Other symptoms: Body temperature disturbance, dizziness, vertigo, postural hypotension, sensitivity to light and noise. Possibility of sleep disturbance, nausea, loss of appetite, gastrointestinal disturbance, mood swings, panic and anxiety, acquired sensitivity to food, medication, alcohol and chemicals.

The best way I can describe what it is like to live with M.E is it's like living in a perpetual winter where everything is grey with flecks of colour that quickly turn to black once you admire or enjoy them.

It's very easy to focus on all the damage that a long term illness so early on in life can cause...losing friends, dropping out of education, missing out on the life you would have had if your body didn't fail you at every turn...but when I really think about it, yes I would change the fact that it still hasn't buggered off but I wouldn't change the lessons it has taught me. In the beginning I was so focussed on being alone with no friends to rely on but it made me realise that I needed to rely only on myself, no friends could get me through the agonising nights of pain and exhaustion. Sheer will and determination would!

My ideas for my future are those distant fading dreams that you can almost remember but if you don't think about it, it disappears completely. I wanted to travel the world and volunteer in far off countries, study criminal psychology and forge a career. The degree went down the pan when I couldn't cope with the workload and just to think of travelling the world is exhausting. But sometimes you have to redirect your dreams to fit with your ability. So I may not be able travel the world in one go so I'll do it one little holiday at a time and mark off everywhere I go. I'm keeping my fingers crossed that one day I'll be well enough to volunteer abroad but in the meantime, I'm content to spend my time working with the fantastic people at the local rspca and making a difference close to home.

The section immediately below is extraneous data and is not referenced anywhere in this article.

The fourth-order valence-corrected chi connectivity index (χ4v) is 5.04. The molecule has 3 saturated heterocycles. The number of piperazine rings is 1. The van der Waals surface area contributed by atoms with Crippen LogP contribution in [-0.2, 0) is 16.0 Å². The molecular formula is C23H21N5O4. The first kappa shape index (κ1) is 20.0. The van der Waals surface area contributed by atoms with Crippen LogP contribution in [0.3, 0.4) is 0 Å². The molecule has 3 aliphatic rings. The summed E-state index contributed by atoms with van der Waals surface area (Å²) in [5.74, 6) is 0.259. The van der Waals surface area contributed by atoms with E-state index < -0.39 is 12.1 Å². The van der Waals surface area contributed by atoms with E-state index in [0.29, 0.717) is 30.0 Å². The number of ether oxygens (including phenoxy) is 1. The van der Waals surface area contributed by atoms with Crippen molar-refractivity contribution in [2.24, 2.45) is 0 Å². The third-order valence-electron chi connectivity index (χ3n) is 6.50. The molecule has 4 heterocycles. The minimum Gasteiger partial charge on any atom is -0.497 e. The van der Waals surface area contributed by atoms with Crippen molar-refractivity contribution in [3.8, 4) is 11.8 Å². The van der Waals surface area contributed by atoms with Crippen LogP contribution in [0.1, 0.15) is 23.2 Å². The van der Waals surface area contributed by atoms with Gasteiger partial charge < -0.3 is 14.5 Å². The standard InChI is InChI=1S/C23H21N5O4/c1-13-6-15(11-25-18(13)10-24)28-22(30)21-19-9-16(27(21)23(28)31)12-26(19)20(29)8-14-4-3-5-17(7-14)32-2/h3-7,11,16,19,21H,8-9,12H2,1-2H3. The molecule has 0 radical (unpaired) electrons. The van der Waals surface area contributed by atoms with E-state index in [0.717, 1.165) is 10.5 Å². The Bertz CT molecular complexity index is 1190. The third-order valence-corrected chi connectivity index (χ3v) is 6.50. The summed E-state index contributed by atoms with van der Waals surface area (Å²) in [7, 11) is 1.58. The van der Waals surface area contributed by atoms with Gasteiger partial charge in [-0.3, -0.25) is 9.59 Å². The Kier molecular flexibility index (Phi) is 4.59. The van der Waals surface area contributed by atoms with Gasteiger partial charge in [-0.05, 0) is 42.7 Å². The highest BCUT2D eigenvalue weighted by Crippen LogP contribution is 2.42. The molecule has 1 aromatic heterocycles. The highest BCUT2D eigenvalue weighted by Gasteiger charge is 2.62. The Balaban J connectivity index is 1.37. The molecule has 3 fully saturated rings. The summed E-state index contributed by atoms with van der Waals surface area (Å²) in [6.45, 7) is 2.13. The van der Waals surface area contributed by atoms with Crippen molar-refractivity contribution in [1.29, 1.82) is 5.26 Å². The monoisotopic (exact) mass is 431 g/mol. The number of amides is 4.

A degree may have been too much but I've managed to complete a photography course which I didn't think I'd have been able to manage and currently studying for a Criminal Psychology diploma from home.

Also my family are completely amazing!! I imagine it's not easy seeing your child go through this illness, being confined to a wheelchair and spending days laid on the sofa because to walk around is painful but no matter what, my parents have been there for everything I've needed...to wash my hair when I'm too exhausted to do it, push me in my wheelchair just so I can get out of the house for a while and so many more things, I couldn't possibly write it all down. Without them, I definitely would not have survived this.  

Mark, my partner has been there for the past 4 and a half years. Through all the pain and turmoil this illness causes, through all the shoulder soaked nights when I question if I can really get through this. It can't be easy to live with someone who comes home at the end of the day and sometimes doesn't even have the energy to give you a hug and instead just collapses on the sofa or sits there just wincing in pain yet knowing there is absolutely nothing he can do it ease it. He is definitely one of the reasons to fight the damned thing with everything I have.

And finally comes admiration. I have met so many sufferers of this dreadful illness and what always amazes me is that regardless of how ill they are, how long they spend in a darkened room, they are always determined to survive and forever hopeful that one day they'll be pain free or even just a little better so they can spend one day doing something they enjoy.

So if you have learned anything by reading this, I hope it is that there is often more to an illness than the Daily Mail tells you. I hope that when someone, be that a friend, a family member or a new member of staff, tells you they suffer from M.E, you don't tell them 'Oh that's that tired thing' rather you ask them how they are or how it affects them. But don't treat us like lepers! We are just normal people trying to live a normal life, dealing with a little more than most.

Quote of the Day:  ''Strength does not come from physical capacity. It comes from an indomitable will -Mahatma Gandhi'